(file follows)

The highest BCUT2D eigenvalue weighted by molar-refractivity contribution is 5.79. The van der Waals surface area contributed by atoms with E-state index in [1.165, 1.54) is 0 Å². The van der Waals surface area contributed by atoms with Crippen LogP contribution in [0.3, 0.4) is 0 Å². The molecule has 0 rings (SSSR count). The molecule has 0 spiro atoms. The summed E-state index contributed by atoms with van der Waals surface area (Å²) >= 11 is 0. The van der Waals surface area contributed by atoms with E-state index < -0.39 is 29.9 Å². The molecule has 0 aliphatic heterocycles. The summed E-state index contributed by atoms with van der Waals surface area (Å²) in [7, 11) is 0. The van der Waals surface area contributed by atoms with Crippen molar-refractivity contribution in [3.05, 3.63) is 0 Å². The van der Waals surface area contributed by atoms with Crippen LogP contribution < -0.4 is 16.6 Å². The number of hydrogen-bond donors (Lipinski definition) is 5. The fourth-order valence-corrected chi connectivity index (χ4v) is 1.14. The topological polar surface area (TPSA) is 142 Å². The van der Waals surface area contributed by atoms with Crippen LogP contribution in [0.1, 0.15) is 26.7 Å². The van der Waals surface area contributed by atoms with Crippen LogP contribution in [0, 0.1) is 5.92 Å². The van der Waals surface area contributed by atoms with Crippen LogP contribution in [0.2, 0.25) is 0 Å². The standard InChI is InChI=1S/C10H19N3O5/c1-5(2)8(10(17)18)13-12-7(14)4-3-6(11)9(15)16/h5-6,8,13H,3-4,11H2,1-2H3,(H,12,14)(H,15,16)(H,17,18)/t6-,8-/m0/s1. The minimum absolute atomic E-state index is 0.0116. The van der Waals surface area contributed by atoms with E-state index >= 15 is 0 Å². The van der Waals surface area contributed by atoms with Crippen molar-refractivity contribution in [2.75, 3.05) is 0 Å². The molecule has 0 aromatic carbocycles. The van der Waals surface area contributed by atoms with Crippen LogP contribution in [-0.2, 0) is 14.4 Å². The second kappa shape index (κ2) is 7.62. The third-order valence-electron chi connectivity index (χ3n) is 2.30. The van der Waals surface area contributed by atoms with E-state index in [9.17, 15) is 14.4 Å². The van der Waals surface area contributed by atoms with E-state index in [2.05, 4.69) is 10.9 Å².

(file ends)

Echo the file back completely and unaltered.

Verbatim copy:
The highest BCUT2D eigenvalue weighted by molar-refractivity contribution is 5.79. The van der Waals surface area contributed by atoms with E-state index in [1.165, 1.54) is 0 Å². The van der Waals surface area contributed by atoms with Crippen LogP contribution in [0.3, 0.4) is 0 Å². The molecule has 0 rings (SSSR count). The molecule has 0 spiro atoms. The summed E-state index contributed by atoms with van der Waals surface area (Å²) >= 11 is 0. The van der Waals surface area contributed by atoms with E-state index < -0.39 is 29.9 Å². The molecule has 0 aliphatic heterocycles. The summed E-state index contributed by atoms with van der Waals surface area (Å²) in [7, 11) is 0. The van der Waals surface area contributed by atoms with Crippen molar-refractivity contribution in [3.05, 3.63) is 0 Å². The van der Waals surface area contributed by atoms with Crippen LogP contribution < -0.4 is 16.6 Å². The number of hydrogen-bond donors (Lipinski definition) is 5. The fourth-order valence-corrected chi connectivity index (χ4v) is 1.14. The topological polar surface area (TPSA) is 142 Å². The van der Waals surface area contributed by atoms with Crippen LogP contribution in [0.1, 0.15) is 26.7 Å². The van der Waals surface area contributed by atoms with Crippen LogP contribution in [0, 0.1) is 5.92 Å². The van der Waals surface area contributed by atoms with Crippen LogP contribution in [0.2, 0.25) is 0 Å². The standard InChI is InChI=1S/C10H19N3O5/c1-5(2)8(10(17)18)13-12-7(14)4-3-6(11)9(15)16/h5-6,8,13H,3-4,11H2,1-2H3,(H,12,14)(H,15,16)(H,17,18)/t6-,8-/m0/s1. The minimum absolute atomic E-state index is 0.0116. The van der Waals surface area contributed by atoms with E-state index >= 15 is 0 Å². The van der Waals surface area contributed by atoms with Crippen molar-refractivity contribution in [2.75, 3.05) is 0 Å². The molecule has 0 aromatic carbocycles. The van der Waals surface area contributed by atoms with Crippen LogP contribution in [-0.2, 0) is 14.4 Å². The second kappa shape index (κ2) is 7.62. The third-order valence-electron chi connectivity index (χ3n) is 2.30. The van der Waals surface area contributed by atoms with E-state index in [9.17, 15) is 14.4 Å². The van der Waals surface area contributed by atoms with E-state index in [2.05, 4.69) is 10.9 Å².